Could the government's push to digitize all medical records in the next five years end up working against its goal of providing quality care to all Americans? That's the question posed in an article published by the Center for Public Integrity, which worries that ultimately, efforts to convert paper health records to digital ones will create a larger gap in care between rich and poor patients.
Many doctors running small practices in rural or underserved areas point to the reimbursement money as a primary concern. Even with the federal government ponying up $44,000 in economic stimulus dollars for facilities that demonstrate "meaningful use" of electronic health record technology, facilities like the Ethio American Health Center in Washington, D.C. would wind up paying more for the technology than the reimbursed amount they could expect, assuming they could even afford the equipment in the first place.
"On the one hand, the potential for IT helping is enormous," Ruth Perot, head of the National Health IT Collaborative for the Underserved, said, according to the article. "The flip side is, if it's available in communities that are doing better than others, and communities of color aren't getting access, it doesn't take a rocket scientist to see that gaps are going to increase."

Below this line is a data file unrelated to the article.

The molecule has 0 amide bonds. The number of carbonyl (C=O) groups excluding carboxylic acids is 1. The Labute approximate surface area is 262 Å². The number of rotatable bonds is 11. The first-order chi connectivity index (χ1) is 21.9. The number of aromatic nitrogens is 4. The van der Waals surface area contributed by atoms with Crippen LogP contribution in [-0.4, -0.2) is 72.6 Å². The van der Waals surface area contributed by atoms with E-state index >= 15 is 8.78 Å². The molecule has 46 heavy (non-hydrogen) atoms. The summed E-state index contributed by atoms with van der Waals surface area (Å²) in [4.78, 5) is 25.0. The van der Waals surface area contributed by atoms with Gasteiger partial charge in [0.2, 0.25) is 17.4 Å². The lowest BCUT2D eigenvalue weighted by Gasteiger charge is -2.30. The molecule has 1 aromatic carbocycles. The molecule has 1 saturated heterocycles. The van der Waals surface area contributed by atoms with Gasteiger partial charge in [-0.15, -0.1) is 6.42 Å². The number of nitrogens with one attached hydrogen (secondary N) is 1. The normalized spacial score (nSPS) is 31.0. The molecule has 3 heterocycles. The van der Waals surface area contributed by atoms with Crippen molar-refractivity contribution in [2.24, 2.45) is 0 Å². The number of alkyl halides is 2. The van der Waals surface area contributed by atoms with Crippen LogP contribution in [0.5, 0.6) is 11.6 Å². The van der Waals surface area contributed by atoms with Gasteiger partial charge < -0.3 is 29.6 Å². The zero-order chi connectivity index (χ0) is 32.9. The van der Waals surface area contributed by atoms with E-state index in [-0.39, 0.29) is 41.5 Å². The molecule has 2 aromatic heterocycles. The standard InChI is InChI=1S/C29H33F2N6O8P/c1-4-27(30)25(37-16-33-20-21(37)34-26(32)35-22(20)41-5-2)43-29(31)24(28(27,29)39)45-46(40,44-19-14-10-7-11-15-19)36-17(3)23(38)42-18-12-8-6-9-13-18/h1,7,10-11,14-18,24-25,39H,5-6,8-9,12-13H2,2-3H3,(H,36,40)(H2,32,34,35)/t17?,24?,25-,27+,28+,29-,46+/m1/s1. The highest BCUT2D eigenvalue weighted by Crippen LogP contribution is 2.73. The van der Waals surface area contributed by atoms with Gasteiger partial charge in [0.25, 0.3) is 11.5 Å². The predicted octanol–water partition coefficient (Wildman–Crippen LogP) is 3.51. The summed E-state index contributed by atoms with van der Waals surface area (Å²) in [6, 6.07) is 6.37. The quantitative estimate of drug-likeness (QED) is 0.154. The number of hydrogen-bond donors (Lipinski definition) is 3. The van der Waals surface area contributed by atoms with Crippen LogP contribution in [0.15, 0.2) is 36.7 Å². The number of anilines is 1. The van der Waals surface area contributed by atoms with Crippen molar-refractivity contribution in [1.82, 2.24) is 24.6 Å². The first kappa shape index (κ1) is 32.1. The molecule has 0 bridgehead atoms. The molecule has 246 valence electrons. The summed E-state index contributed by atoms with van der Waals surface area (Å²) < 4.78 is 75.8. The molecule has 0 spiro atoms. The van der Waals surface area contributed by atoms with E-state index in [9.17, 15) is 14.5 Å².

Still, between increased money provided for facilities that serve less needy patients and outreach centers to aid in the process of going digital, clinics like the Ethio American center have a fighting chance, the article notes. What's more, such technology, if implemented, could be "transformative" and cut costs for providers who treat patients who bounce from facility to facility for care, as those patients now would have medical histories available at multiple locations, according to Adolph Falcon, senior vice president of the national Alliance for Hispanic Health.
"[W]e'll have a much better understanding of the health experiences of a much broader group of Americans," he said.
To learn more:
- read the Center for Public Integrity piece